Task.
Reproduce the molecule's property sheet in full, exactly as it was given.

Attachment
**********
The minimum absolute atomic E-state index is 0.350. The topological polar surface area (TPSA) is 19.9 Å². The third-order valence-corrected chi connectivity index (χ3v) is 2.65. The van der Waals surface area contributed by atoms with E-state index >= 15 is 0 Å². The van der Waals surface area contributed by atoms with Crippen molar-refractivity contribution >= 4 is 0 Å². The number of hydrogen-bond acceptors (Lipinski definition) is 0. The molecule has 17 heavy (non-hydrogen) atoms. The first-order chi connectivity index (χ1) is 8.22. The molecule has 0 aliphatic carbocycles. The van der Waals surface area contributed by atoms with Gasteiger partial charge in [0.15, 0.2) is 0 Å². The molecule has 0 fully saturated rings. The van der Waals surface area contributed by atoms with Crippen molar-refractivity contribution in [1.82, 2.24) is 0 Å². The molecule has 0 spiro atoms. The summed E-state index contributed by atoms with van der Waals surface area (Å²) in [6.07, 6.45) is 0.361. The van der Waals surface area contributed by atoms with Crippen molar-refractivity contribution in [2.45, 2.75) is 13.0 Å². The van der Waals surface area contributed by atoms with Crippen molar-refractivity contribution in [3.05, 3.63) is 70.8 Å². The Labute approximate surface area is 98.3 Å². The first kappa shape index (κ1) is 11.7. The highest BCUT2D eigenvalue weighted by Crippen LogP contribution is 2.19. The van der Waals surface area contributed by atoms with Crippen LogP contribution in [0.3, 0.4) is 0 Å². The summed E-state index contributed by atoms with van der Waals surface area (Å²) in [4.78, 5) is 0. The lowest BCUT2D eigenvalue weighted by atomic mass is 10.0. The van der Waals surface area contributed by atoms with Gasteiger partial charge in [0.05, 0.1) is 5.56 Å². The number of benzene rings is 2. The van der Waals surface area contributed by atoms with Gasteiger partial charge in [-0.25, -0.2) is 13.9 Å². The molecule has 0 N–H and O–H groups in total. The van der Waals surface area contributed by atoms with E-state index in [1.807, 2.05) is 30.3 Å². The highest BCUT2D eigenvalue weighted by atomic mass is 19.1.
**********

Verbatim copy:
The minimum absolute atomic E-state index is 0.350. The topological polar surface area (TPSA) is 19.9 Å². The third-order valence-corrected chi connectivity index (χ3v) is 2.65. The van der Waals surface area contributed by atoms with E-state index >= 15 is 0 Å². The van der Waals surface area contributed by atoms with Crippen molar-refractivity contribution >= 4 is 0 Å². The number of hydrogen-bond acceptors (Lipinski definition) is 0. The molecule has 17 heavy (non-hydrogen) atoms. The first-order chi connectivity index (χ1) is 8.22. The molecule has 0 aliphatic carbocycles. The van der Waals surface area contributed by atoms with Gasteiger partial charge in [0.15, 0.2) is 0 Å². The molecule has 0 fully saturated rings. The van der Waals surface area contributed by atoms with Crippen molar-refractivity contribution in [1.82, 2.24) is 0 Å². The molecule has 0 spiro atoms. The summed E-state index contributed by atoms with van der Waals surface area (Å²) in [6.07, 6.45) is 0.361. The van der Waals surface area contributed by atoms with Crippen molar-refractivity contribution in [2.45, 2.75) is 13.0 Å². The van der Waals surface area contributed by atoms with Crippen molar-refractivity contribution in [3.05, 3.63) is 70.8 Å². The Labute approximate surface area is 98.3 Å². The first kappa shape index (κ1) is 11.7. The highest BCUT2D eigenvalue weighted by Crippen LogP contribution is 2.19. The van der Waals surface area contributed by atoms with Crippen LogP contribution in [0.3, 0.4) is 0 Å². The summed E-state index contributed by atoms with van der Waals surface area (Å²) in [4.78, 5) is 0. The lowest BCUT2D eigenvalue weighted by atomic mass is 10.0. The van der Waals surface area contributed by atoms with Gasteiger partial charge in [0.05, 0.1) is 5.56 Å². The number of benzene rings is 2. The van der Waals surface area contributed by atoms with Gasteiger partial charge in [-0.25, -0.2) is 13.9 Å². The molecule has 0 N–H and O–H groups in total. The van der Waals surface area contributed by atoms with E-state index in [1.807, 2.05) is 30.3 Å². The highest BCUT2D eigenvalue weighted by atomic mass is 19.1.